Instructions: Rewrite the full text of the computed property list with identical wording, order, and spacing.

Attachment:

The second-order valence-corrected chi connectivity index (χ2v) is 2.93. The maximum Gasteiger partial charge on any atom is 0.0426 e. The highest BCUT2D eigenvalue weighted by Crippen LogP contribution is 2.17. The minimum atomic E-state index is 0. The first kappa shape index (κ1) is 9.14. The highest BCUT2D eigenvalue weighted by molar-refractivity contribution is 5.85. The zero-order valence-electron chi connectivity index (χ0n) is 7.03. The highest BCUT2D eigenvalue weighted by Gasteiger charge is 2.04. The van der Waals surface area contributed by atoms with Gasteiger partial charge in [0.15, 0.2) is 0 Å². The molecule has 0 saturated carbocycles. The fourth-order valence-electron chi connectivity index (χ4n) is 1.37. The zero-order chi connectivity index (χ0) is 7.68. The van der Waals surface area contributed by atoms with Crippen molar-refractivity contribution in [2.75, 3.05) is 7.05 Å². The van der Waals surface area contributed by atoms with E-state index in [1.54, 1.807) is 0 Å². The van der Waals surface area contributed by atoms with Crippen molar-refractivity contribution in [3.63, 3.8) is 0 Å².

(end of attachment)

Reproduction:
The second-order valence-corrected chi connectivity index (χ2v) is 2.93. The maximum Gasteiger partial charge on any atom is 0.0426 e. The highest BCUT2D eigenvalue weighted by Crippen LogP contribution is 2.17. The minimum atomic E-state index is 0. The first kappa shape index (κ1) is 9.14. The highest BCUT2D eigenvalue weighted by molar-refractivity contribution is 5.85. The zero-order valence-electron chi connectivity index (χ0n) is 7.03. The highest BCUT2D eigenvalue weighted by Gasteiger charge is 2.04. The van der Waals surface area contributed by atoms with Gasteiger partial charge in [0.15, 0.2) is 0 Å². The molecule has 0 saturated carbocycles. The fourth-order valence-electron chi connectivity index (χ4n) is 1.37. The zero-order chi connectivity index (χ0) is 7.68. The van der Waals surface area contributed by atoms with Crippen molar-refractivity contribution in [2.75, 3.05) is 7.05 Å². The van der Waals surface area contributed by atoms with E-state index in [1.54, 1.807) is 0 Å². The van der Waals surface area contributed by atoms with Crippen molar-refractivity contribution in [3.63, 3.8) is 0 Å².